11:30-13:15 Session 9A: EvoAPPS 6 - Games & Deep Bio-inspired Algorithms
Location: Room A
Combining Multi-objective Evolutionary Algorithms with deep generative models towards focused molecular design
PRESENTER: Tiago Sousa

ABSTRACT. Recent advances in applying deep generative learning to molecular design have led to a large number of novel approaches to the targeted generation of molecules towards specific features and applications. In this work, we expand on the latent space navigation approach, where molecules are optimized by operating in their latent representation inside a deep auto-encoder, by introducing multi-objective evolutionary algorithms (MOEAs) and benchmarking the proposed framework on several objectives from recent literature. By using several case studies from literature, we show that our proposed method is capable of controlling abstract chemical properties, is competitive with other state-of-the-art methods and is also able to perform relevant tasks such as optimizing a predefined molecule while maintaining a similarity threshold. Also, MOEAs allow to generate molecules with a good level of diversity, which is a desired feature.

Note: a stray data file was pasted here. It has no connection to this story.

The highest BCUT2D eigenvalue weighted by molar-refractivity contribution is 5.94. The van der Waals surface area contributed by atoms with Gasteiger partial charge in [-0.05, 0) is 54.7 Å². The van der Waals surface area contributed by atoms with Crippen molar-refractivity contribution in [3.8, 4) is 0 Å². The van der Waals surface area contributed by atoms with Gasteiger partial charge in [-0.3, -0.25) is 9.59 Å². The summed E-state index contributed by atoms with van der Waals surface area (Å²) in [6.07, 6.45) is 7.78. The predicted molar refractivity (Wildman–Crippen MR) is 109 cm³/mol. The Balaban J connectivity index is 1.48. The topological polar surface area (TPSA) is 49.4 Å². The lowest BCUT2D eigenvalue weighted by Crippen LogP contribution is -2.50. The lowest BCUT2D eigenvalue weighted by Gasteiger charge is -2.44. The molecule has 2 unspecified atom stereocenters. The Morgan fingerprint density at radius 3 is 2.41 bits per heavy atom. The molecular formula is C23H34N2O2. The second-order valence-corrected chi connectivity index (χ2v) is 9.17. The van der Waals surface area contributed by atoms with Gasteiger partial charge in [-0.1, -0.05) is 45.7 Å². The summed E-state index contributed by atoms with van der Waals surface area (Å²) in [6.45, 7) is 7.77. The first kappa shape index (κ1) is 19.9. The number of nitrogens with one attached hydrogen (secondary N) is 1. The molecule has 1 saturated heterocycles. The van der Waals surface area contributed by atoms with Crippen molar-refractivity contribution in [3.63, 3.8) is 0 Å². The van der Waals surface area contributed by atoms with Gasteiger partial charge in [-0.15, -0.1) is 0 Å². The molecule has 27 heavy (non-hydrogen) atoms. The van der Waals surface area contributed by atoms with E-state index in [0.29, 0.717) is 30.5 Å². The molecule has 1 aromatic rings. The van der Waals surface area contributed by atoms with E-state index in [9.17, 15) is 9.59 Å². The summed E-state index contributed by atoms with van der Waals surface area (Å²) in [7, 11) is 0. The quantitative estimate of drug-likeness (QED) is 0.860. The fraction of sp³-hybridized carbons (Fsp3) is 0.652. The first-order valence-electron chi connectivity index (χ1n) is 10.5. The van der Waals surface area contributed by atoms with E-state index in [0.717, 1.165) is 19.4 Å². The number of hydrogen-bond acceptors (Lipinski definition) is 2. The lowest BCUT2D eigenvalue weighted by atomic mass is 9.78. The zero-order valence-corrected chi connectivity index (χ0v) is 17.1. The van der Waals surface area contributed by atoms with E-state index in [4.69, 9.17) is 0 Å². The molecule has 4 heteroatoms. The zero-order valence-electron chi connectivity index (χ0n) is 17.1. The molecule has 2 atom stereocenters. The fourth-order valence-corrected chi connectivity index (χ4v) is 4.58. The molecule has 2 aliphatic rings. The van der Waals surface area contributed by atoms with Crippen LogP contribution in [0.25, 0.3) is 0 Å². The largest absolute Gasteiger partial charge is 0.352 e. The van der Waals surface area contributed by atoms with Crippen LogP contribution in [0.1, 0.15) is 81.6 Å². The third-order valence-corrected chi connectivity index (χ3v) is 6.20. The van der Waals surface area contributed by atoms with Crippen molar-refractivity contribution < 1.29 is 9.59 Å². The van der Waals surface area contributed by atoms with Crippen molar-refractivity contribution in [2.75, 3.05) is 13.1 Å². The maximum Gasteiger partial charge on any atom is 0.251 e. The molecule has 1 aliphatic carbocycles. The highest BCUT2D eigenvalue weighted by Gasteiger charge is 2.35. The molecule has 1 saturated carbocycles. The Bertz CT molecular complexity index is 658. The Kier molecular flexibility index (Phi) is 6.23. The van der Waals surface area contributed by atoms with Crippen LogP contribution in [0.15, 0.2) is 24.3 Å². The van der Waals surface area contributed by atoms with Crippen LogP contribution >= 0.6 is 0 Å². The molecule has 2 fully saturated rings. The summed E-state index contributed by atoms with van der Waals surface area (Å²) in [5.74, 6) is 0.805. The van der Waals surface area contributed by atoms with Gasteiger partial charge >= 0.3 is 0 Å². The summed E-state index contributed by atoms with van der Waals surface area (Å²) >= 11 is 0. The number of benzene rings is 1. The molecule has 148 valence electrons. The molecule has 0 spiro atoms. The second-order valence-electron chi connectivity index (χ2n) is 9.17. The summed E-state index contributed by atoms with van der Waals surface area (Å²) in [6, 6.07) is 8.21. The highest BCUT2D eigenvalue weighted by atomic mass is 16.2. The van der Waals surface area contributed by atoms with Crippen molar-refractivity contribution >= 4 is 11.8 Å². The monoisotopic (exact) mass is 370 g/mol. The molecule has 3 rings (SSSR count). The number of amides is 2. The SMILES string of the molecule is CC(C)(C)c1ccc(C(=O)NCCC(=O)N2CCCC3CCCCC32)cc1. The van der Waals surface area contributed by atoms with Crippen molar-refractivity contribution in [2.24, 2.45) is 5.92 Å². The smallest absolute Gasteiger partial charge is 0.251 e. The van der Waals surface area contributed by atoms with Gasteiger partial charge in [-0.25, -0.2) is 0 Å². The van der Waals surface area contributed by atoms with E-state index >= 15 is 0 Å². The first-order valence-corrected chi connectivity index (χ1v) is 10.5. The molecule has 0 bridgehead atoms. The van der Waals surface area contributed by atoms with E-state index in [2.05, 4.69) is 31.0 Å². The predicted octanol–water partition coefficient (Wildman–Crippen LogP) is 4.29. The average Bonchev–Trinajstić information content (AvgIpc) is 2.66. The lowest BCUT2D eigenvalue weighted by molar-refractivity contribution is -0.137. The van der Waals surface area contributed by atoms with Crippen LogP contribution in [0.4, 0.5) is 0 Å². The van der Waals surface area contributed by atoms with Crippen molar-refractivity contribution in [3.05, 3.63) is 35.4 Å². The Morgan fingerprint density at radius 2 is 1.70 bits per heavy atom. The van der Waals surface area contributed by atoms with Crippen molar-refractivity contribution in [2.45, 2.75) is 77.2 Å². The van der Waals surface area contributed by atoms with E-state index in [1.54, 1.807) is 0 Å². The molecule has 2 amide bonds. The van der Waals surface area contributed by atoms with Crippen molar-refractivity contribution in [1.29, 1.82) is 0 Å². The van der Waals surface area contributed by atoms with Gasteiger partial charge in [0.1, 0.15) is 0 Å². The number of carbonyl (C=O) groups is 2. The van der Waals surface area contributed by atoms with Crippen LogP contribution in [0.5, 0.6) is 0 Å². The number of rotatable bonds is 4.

A Profile-Based ‘GrEvolutionary’ Hearthstone Agent
PRESENTER: Antonio Mora